Post by MJ's pet »

I've finally found an item relevant to George W Baynes, who appears to be the earliest to advertise to buy stamps in the Australian Colonies
Really interesting.

How much is known about Baynes? If his advertising was restricted to buying but not selling, that would suggest he was an early collector but not a dealer. :idea:

The import of the lettercard to Vindin is unclear, it might be nothing more than wanting to buy stamps from Vindin.

Many collectors and dealers advertised in W.A., no doubt seeking an 'Inverted Swan'.

Interestingly, Bayles' advertising in the Perth Gazette and W.A. Times in 1865 pre-dates that. The 'Inverted Swan' was described for the first time in philatelic literature in 1868 by the famous British philatelic pioneer Dr. Charles Viner.

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Re: Stamp Dealers and Commercial Philately in Colonial Austr

Post by Rod Perry »

Baynes was listed in 1860s Directories as "Solicitor".

He may have been a collector who occasionally sold, just as we have today.

His advertising to buy qualifies him for the "commercial" attribution.

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Re: Stamp Dealers and Commercial Philately in Colonial Austr

Post by MJ's pet »

His advertising to buy qualifies him for the "commercial" attribution.
OK. Makes sense.

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Re: Stamp Dealers and Commercial Philately in Colonial Austr

Post by MJ's pet »

P.S. The first cover on this thread was by H.T. Dwight.

It doesn't belong - requiring for reply was common in any type of business in colonial Australia.

Even before stamps, merchants would insist on letters being post paid.

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Re: Stamp Dealers and Commercial Philately in Colonial Austr

Post by MJ's pet »

Image
Howard Davis, Stamp Dealer, South Melbourne, Vic - 1914

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Re: Stamp Dealers and Commercial Philately in Colonial Austr

Post by Rod Perry »

MJ's pet wrote:P.S. The first cover on this thread was by H.T. Dwight.

It doesn't belong - requiring for reply was common in any type of business in colonial Australia.

Even before stamps, merchants would insist on letters being post paid.
Very hard to find that requirement to do business clearly expressed on a cover!

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Re: Stamp Dealers and Commercial Philately in Colonial Austr

Post by MJ's pet »

Very hard to find that requirement to do business clearly expressed on a cover!
Yes, but it has nothing to do with philately, collecting or stamp dealing.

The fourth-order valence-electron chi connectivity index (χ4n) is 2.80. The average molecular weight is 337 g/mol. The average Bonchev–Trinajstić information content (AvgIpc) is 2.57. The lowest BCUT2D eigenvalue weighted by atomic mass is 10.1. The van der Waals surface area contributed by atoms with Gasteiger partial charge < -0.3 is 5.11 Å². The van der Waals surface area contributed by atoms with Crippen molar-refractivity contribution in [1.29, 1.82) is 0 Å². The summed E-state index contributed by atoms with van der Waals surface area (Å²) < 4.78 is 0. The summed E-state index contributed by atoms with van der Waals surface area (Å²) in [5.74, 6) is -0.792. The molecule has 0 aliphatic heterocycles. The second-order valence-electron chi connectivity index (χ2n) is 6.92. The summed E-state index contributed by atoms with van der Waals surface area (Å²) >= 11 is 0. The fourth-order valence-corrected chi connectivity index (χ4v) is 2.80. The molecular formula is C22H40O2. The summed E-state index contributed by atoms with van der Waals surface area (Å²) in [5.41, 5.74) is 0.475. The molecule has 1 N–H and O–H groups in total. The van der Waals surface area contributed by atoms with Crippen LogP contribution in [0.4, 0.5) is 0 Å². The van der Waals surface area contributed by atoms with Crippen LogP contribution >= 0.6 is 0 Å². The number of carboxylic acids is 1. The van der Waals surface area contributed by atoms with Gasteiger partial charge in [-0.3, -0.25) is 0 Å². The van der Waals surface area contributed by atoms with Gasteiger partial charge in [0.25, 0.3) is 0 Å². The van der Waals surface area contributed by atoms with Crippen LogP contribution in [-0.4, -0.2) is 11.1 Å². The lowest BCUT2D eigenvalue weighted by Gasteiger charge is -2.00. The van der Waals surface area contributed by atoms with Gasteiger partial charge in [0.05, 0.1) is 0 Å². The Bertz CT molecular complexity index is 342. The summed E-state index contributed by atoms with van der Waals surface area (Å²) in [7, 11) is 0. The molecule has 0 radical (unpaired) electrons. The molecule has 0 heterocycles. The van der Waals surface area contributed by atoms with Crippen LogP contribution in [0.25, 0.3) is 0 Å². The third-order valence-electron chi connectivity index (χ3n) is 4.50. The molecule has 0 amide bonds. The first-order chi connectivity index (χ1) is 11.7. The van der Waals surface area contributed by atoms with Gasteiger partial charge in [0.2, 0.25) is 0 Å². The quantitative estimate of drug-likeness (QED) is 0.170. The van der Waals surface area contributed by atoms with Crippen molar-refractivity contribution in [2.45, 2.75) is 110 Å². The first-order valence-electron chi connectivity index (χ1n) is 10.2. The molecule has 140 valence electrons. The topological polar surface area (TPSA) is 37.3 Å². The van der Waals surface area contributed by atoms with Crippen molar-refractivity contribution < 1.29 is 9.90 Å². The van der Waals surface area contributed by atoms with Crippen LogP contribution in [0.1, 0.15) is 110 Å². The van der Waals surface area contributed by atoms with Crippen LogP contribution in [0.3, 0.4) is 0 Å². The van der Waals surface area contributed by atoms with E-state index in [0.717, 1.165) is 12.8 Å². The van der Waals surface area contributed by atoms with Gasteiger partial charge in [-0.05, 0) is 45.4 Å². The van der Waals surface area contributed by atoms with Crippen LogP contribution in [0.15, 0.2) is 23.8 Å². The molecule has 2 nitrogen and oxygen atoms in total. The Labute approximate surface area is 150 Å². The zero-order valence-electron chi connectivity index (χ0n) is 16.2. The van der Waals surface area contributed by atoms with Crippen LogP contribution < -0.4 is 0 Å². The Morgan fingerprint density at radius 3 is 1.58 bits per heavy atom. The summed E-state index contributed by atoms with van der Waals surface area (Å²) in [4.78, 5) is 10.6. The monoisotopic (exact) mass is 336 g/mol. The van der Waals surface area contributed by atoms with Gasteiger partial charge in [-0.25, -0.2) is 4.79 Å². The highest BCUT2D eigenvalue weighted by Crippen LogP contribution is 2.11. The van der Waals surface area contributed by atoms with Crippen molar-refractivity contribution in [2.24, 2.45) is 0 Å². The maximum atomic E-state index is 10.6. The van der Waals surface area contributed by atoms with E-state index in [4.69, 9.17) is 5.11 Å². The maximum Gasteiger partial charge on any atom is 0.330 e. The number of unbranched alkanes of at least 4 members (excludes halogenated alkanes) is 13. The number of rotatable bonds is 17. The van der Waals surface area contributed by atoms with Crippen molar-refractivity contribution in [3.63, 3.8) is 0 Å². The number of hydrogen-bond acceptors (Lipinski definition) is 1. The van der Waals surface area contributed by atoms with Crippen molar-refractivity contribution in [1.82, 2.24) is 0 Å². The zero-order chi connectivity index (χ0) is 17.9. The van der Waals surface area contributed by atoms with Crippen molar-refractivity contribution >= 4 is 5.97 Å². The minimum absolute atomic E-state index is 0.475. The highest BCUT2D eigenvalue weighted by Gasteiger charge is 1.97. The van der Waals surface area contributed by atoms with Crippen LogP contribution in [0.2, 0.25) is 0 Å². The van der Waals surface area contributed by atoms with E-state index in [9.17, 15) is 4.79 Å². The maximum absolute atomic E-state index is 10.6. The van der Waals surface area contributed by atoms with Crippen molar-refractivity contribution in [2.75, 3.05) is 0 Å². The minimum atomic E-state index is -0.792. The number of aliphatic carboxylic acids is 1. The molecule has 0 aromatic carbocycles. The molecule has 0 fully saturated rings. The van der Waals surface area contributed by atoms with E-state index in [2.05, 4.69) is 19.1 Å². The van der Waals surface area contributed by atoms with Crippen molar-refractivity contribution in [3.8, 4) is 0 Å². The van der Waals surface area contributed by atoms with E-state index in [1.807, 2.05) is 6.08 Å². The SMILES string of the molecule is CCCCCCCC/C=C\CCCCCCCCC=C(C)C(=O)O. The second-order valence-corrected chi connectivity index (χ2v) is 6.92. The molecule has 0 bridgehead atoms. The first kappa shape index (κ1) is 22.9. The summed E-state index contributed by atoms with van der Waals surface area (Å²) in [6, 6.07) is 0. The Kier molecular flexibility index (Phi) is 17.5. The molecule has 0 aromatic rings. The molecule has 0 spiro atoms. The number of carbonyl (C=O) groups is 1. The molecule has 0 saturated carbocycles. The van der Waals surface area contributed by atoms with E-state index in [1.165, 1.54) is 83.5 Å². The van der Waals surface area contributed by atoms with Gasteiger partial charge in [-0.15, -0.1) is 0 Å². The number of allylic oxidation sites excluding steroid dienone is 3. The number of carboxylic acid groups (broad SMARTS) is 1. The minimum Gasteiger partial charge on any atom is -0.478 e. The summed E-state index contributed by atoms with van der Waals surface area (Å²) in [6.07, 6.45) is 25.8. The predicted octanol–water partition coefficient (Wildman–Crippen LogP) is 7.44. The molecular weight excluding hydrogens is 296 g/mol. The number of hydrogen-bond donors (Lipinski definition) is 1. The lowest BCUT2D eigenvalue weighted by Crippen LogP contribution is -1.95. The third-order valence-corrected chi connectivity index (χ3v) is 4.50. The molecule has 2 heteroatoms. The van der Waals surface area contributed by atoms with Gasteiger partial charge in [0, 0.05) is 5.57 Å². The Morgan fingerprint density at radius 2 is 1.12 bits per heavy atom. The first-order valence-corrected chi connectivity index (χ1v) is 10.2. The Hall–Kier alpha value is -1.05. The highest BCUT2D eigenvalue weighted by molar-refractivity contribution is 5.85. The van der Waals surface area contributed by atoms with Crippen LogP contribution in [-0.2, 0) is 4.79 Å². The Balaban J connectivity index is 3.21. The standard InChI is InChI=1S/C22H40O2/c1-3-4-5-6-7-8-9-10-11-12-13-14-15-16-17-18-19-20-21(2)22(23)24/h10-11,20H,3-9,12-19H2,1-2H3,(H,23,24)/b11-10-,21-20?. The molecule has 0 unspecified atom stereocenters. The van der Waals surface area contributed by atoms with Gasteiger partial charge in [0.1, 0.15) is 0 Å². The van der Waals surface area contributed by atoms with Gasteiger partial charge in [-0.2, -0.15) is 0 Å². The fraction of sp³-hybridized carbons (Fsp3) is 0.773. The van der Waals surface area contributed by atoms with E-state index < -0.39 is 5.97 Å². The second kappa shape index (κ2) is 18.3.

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Re: Stamp Dealers and Commercial Philately in Colonial Austr

Post by Rod Perry »

MJ's pet wrote:
Very hard to find that requirement to do business clearly expressed on a cover!
Yes, but it has nothing to do with philately, collecting or stamp dealing.
A "Postage Stamp" has nothing to do with Philately?

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Re: Stamp Dealers and Commercial Philately in Colonial Austr

Post by Global Administrator »

Rod Perry wrote:
Thanks to a couple of recent wins at Millennium Auctions, two of the following items are close at hand:
Image
Image

Guion, Kelson & Co, Melbourne, 1899 "Per Packet Post" unsealed cover at 1d Foreign printed matter rate

Inset: the rather pathetic post-1913 adaptation of Kangaroo on Map design, for promotional purposes

Image

T.H. Nicolle, Sydney, 1911 "Cheap Stamps" advertising cover, trilingual, for which the entrepreneurial Nicolle was renowned. 1d Foreign printed matter rate. Note use of W.A. Swan 1/-, an "exotic" touch for the European market.
Rod
Found another 1890s cover from Guion, Kelson & Co, Stamp Dealers Melbourne, when researching something today, est $150 - sorry pic is as large as they offered -
Image
AUSTRALIA, 1898 Cover to Canada with 'Guion, Kelson & Co/Foreign & Colonial/Stamp Dealers/Box 297, Melbourne' cachet at Upper left, franked 1898 QV halfpenny rose tied by Melbourne cds, paying 1d British Empire printed matter rate. Nice early stamp dealer cover, fine. Estimate $150.

Rod, do we know roughly when the Guion, Kelson & Co business continued until? Both covers seen here are 1890s, and I have not seen anything later for them.
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Re: Stamp Dealers and Commercial Philately in Colonial Austr

Post by Global Administrator »

OK, more research shows Kelson appears to have been ruined from the Great Depression and could not pay his rent, and had all his stock sold as a result by landlord?